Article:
It has always been the hormones.
Getting pregnant with your first child was quite the process. As you and your husband worked your way through infertility solutions, the process seemed never ending. With every attempt taking at least a month to evaluate, in fact, the process seemed beyond frustrating, it seemed impossible. Finally, a tubal ovum transfer worked and after nearly three years of seeing doctors and receiving treatments, you were finally pregnant.
The fact that you were older first time parents than you would have ever imagined, however, actually made the being parents even more enjoyable than you ever imagined. After having worked full time and what felt like non-stop to keep your mind off the pregnancy issues, you were ready to take a break form your career, something you likely never would have done as a younger parent. Almost four years after your first daughter was born, you found yourself pregnant again, this time with no fertility treatments. It was as if your hormones had finally figured things out. You treasured the fact that your children were never in daycare and are grateful for the time you have been able to spend with them.
Now, as you enter your mid-fifties, it appears that again your hormones are having a tough time figuring out what their purpose is. As you search for menopause solutions, hormone replacement therapy seems to be the best option.
Womens Health Issues Often Respond to Hormone Replacement Therapy
For all of the scientific advancements and increases in life expectancy, one thing that has changes very little for several centuries is the onset of menopause. Menopause is specifically labeled at its beginning when a woman goes 12 months without experiencing her period. From that time on, women are referred to as being post menopausal. The mean age for this condition is 51. And although some women are in their 30s, and others in their 60s, indicate that is when they reach menopause, for the fast majority this hormonal change occurs between the ages of 40 and 58. In fact, the average age of the beginning of menopause has not changed for several centuries, despite women’s increasing life expectancy.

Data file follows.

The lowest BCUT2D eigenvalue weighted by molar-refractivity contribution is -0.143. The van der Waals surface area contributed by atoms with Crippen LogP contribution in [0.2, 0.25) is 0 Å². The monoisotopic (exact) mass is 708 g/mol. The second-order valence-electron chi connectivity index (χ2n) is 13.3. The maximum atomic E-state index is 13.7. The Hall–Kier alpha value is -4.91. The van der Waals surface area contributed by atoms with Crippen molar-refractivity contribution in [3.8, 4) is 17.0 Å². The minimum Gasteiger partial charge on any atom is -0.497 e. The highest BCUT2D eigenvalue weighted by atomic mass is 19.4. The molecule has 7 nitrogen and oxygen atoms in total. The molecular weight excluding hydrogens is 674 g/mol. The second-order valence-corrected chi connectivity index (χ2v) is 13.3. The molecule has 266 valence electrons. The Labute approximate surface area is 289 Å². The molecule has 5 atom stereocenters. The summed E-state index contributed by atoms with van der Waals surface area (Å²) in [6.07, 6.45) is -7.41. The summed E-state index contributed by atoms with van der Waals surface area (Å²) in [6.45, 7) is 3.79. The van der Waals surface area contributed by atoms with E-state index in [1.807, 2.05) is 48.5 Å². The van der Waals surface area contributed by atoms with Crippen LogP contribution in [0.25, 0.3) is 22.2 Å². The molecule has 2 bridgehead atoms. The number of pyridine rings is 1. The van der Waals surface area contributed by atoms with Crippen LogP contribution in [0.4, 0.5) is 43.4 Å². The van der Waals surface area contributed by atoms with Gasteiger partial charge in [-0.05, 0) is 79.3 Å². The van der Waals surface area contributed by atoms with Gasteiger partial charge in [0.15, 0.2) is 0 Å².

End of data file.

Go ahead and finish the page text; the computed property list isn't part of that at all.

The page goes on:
Hormones are what control both the ability to get pregnant and the onset of menopause. And while it is a natural progression of the agin process, for some women it can be anything but fun. In fact, an increasing number of women seek hormone replacement therapy to help them deal with the the abrupt changes their bodies may be experiencing.
Hormone Replacement Therapy Helps Women More Gradually Transition to the Next Stage of Life
You do not have to spend much time with women in the age range of 48 to 58 to hear about the effects that changing hormones can have on them:
- Uncomfortable and extreme hot flashes, often at night causing lack of sleep and restlessness.
- Large swings in emotions and moods, especially occurring during times of stress.
- Bloating and weight gain. Just as menstruation can cause discomfort and weight gain, so too can menopause.
- Pain during intercourse, often caused by vaginal dryness. Combined with a decreased libido, this can be a major change for many women which is caused by a decrease in estrogen
- Frequent and persistent urination, often to the point of incontinence caused by the ethra losing its elasticity and pelvic muscles weakening.
- Changes to skin, hair and other tissues. The loss of fatty tissues and collagen causes thinning hair and drier skin.
While some women will not experience any of these symptoms, other women are reminded on a daily basis of the major changes that are going on within their body. As a result, women’s health experts often recommend that consulting a doctor about decreasing the effects of these changes. Hormonal replacements, that can be administered for as long as five years, often make these changes more gradual and the symptoms more bearable.
Whether you are a female who is just realizing that you are having difficulty getting pregnant or you are a woman who is nearing the end of her child bearing years, seeking medical advice can provide many solutions. As scientific and medical advancements continue, knowledge of hormones and how they work can help women achieve their reproductive goals and then, later, adjust to major changes during their 50s.